I have a little booklet that my dad got when he was mustered out of the Navy at the end of World War II. It’s titled “Going Back to Civilian Life.”
It details things returning veterans should know: benefits available to them and their families, advice on keeping the government life insurance they may have had while at war, how to look for a job. There was even a provision for maternity care for wives of enlisted men and for a year’s worth of government health care for the newborn baby.
Monday is Memorial Day, a day on which we honor the million-plus who have died while wearing the uniform of the United States military. There were many, many more, however, who like my dad were fortunate to return from war instead of being devoured by it.
At the height of the Cold War, people who thought they were being clever would ask this question about the potential survivors of the nuclear holocaust we all were sure would come: “Won’t the living envy the dead?”
After a story in The New York Times last week, we might wonder if the same is not true of some veterans. On average, 22 veterans a day decide to take their own lives, the story said; the living choosing to join the dead. There’s been a similar rise in suicides among people still in uniform in recent years. Officials are trying to figure out why.
Meanwhile, more discouraging news: More than 600,000 claims for disability compensation are backlogged in the Veterans Administration. The reality is probably worse than that, since a claim is considered “backlogged” if it has been pending for more than 125 days.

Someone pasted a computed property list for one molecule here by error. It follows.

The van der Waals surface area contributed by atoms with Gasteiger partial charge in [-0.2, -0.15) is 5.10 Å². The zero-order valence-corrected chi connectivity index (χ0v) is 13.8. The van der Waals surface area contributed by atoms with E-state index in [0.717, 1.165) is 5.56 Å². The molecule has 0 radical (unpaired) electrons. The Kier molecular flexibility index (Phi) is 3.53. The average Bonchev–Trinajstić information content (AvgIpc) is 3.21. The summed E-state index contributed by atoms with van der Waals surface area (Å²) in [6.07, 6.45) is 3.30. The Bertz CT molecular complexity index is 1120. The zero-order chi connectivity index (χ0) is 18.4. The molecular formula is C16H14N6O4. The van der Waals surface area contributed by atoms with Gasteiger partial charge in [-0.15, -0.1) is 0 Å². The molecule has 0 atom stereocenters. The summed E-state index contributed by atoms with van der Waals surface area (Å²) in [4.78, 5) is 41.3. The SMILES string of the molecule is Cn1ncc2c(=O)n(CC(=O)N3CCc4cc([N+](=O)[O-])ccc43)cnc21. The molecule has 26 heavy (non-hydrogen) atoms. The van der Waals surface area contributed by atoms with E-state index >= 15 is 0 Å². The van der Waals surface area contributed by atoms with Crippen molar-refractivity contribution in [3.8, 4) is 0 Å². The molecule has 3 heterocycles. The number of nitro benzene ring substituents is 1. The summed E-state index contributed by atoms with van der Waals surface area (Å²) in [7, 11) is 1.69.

On its website, the Iraq and Afghanistan Veterans of America group says it takes an average of 490 days to process a claim in New Orleans. The good news is that New Orleans has the shortest wait time of the 16 cities listed on the website. Or maybe that’s more of the bad news.
According to IAVA, the longest wait for a disability claim determination, 681 days, is in Reno, Nev. In all, more than 878,000 veterans nationwide are waiting to have their claims settled, IAVA says. It looks like the Internal Revenue Service wasn’t the only federal agency facing an avalanche of paperwork in recent years.
We can be sure that things didn’t go smoothly for World War II veterans, either in their personal lives or when it came to dealing with government bureaucracy. But those veterans came back to a different world. The country was still in the Great Depression when we entered the war. That meant there was a lot of rebuilding to be done once we turned our attention back home after the war was over.
Yes, there were economic dislocations as war industries wound down, but that was outweighed by the opportunities. Opportunities led to jobs, which led to more demand and more jobs. Meanwhile, veterans had babies — lots of them. And all of this was being fueled by an infusion of government money in the form of benefits that veterans used to buy homes or return to school.
Today’s veteran comes home to a mostly jobless recovery from the Great Recession and to government agencies bearing the brunt of the “austerity” mania, struggling to keep up with the demand for their services.
“Going back to civilian life” probably was never easy. But it seems to be even harder today.
Dennis Persica is a New Orleans-area journalist. In his weekly column he shares his thoughts and observations about people, places and issues in the New Orleans area. Persica’s email address is email@example.com.